This Day On The Street
Continue to site
ADVERTISEMENT
This account is pending registration confirmation. Please click on the link within the confirmation email previously sent you to complete registration.
Need a new registration confirmation email? Click here

Buffalo Bills Blacked Out While NFL Counts TV Billions -- Today's Outrage

Of this year's 14 blackouts, more than two thirds involved just two teams: The Buccaneers and the Cincinnati Bengals. The 4-9 Bucs could pin their problems on terrible play this season, but not last year when every home game was blacked out during a winning campaign. The Bengals, on the other hand, could blame a terrible four-win season for a string of blackouts at the end of 2010 but are 7-6 behind upstart quarterback Andy Dalton this year.

In both towns, the economy has taken its toll on fan bases that already spent millions in public tax dollars to build team stadiums. It's not about play and it's not about the franchise's future: It's about the cost of supporting a team that can't even show home games on a regular basis. For Buffalo and the San Diego Chargers, meanwhile, uncertainty surrounding their stadiums and not-so-subtle overtures by cities including Toronto and Los Angeles is being expressed through flagging Sunday attendance. Neither team is heading to the playoffs this year, but fans more unsure about where each team is heading when leases at Ralph Wilson Stadium and Qualcomm (QCOM - Get Report) Stadium end have bigger problems than missing the postseason.

There wouldn't be so much angst in these markets if the league and its broadcast partners used the means available to them to end blackouts. In Miami, for instance, a horrible season that led to Dolphins head coach Tony Sparano's firing would have been a lot worse if the local CBS affiliate hadn't stepped in. On multiple occasions this year, CBS4 WFOR and the Dolphins have exploited a loophole in the NFL blackout rule that allows teams, their sponsors and their broadcasters to buy unsold tickets for 34 cents on the dollar and give them to local charities.

Why doesn't this option come up in TV rights negotiations? If the NFL is going to squeeze networks for billions more anyway over the next four years, why not raise the price, create a blackout fund and keep teams on the air all season instead of punitively stripping home games off of local market television?

Or, you know, do away with the blackout deal altogether and realize that the exclusive broadcast rights it sells to the networks, cable stations and satellite television providers are a far more precious commodity than the seats in its stadiums.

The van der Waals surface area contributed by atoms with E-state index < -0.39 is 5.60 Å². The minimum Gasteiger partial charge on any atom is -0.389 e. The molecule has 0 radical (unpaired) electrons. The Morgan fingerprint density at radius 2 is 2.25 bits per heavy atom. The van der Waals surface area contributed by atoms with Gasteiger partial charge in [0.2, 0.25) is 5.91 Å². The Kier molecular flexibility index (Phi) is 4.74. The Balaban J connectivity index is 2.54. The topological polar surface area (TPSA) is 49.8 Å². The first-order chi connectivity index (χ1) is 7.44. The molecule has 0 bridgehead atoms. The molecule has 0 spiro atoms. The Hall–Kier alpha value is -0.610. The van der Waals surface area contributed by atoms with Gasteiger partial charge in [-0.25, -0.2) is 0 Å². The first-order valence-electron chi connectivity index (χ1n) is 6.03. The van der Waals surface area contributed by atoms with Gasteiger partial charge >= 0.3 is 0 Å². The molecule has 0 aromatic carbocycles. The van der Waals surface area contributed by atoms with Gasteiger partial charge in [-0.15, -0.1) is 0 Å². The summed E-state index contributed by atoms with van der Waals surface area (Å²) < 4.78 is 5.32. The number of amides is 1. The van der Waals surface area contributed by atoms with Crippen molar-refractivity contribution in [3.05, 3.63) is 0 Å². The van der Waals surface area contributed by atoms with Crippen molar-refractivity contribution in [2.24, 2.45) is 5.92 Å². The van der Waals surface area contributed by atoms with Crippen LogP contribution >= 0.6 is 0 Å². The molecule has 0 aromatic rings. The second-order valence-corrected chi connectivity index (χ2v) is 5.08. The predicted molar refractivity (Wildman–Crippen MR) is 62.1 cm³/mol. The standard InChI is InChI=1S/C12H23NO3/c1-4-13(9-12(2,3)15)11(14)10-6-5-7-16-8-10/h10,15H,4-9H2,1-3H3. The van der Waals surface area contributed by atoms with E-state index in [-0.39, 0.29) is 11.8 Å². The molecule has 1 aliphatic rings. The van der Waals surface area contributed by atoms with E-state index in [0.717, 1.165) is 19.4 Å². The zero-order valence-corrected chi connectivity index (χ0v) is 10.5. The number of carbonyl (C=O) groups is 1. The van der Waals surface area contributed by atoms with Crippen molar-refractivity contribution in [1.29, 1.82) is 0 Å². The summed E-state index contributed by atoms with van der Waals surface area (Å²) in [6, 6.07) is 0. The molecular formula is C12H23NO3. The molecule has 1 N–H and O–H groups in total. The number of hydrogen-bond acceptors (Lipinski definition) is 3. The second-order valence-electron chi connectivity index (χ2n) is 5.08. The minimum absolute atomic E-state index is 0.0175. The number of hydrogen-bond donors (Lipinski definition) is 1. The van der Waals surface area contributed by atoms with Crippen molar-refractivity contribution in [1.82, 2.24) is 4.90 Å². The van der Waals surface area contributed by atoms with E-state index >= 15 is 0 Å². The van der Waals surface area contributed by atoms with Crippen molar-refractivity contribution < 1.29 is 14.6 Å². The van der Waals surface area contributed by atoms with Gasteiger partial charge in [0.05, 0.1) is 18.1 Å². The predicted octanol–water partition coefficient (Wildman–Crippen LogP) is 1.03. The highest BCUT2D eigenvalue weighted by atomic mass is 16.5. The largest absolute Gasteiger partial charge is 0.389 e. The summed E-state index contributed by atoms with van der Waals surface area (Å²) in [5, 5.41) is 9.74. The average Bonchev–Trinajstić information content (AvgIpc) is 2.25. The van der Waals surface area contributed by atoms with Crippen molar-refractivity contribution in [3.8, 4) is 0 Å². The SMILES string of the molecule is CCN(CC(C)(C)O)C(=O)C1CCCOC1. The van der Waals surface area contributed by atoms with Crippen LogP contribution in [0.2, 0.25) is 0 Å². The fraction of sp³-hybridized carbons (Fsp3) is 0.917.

If the NFL takes away anything from the networks' multibillion-dollar bid for their games and the blackouts that followed, it's that the only seats most NFL fans care about filling are those in their warm homes in front of their HDTVs and the Sunday ticket they're most interested in buying is the multigame, seasonlong package sold by DirecTV (DTV) -- for less than the cost of taking their family to the stadium.

-- Written by Jason Notte in Boston.



>To contact the writer of this article, click here: Jason Notte.

>To follow the writer on Twitter, go to http://twitter.com/notteham.

>To submit a news tip, send an email to: tips@thestreet.com.

RELATED STORIES:







Follow TheStreet.com on Twitter and become a fan on Facebook.

Jason Notte is a reporter for TheStreet. His writing has appeared in The New York Times, The Huffington Post, Esquire.com, Time Out New York, the Boston Herald, the Boston Phoenix, the Metro newspaper and the Colorado Springs Independent. He previously served as the political and global affairs editor for Metro U.S., layout editor for Boston Now, assistant news editor for the Herald News of West Paterson, N.J., editor of Go Out! Magazine in Hoboken, N.J., and copy editor and lifestyle editor at the Jersey Journal in Jersey City, N.J.
2 of 2

Check Out Our Best Services for Investors

Action Alerts PLUS

Portfolio Manager Jim Cramer and Director of Research Jack Mohr reveal their investment tactics while giving advanced notice before every trade.

Product Features:
  • $2.5+ million portfolio
  • Large-cap and dividend focus
  • Intraday trade alerts from Cramer
Quant Ratings

Access the tool that DOMINATES the Russell 2000 and the S&P 500.

Product Features:
  • Buy, hold, or sell recommendations for over 4,300 stocks
  • Unlimited research reports on your favorite stocks
  • A custom stock screener
Stocks Under $10

David Peltier uncovers low dollar stocks with serious upside potential that are flying under Wall Street's radar.

Product Features:
  • Model portfolio
  • Stocks trading below $10
  • Intraday trade alerts
14-Days Free
Only $9.95
14-Days Free
Submit an article to us!
SYM TRADE IT LAST %CHG
QCOM $69.06 0.00%
AAPL $128.70 0.00%
FB $78.81 0.00%
GOOG $540.78 0.00%
TSLA $230.51 0.00%

Markets

DOW 18,070.40 +46.34 0.26%
S&P 500 2,114.49 +6.20 0.29%
NASDAQ 5,016.9290 +11.5380 0.23%

Partners Compare Online Brokers

Free Reports

Top Rated Stocks Top Rated Funds Top Rated ETFs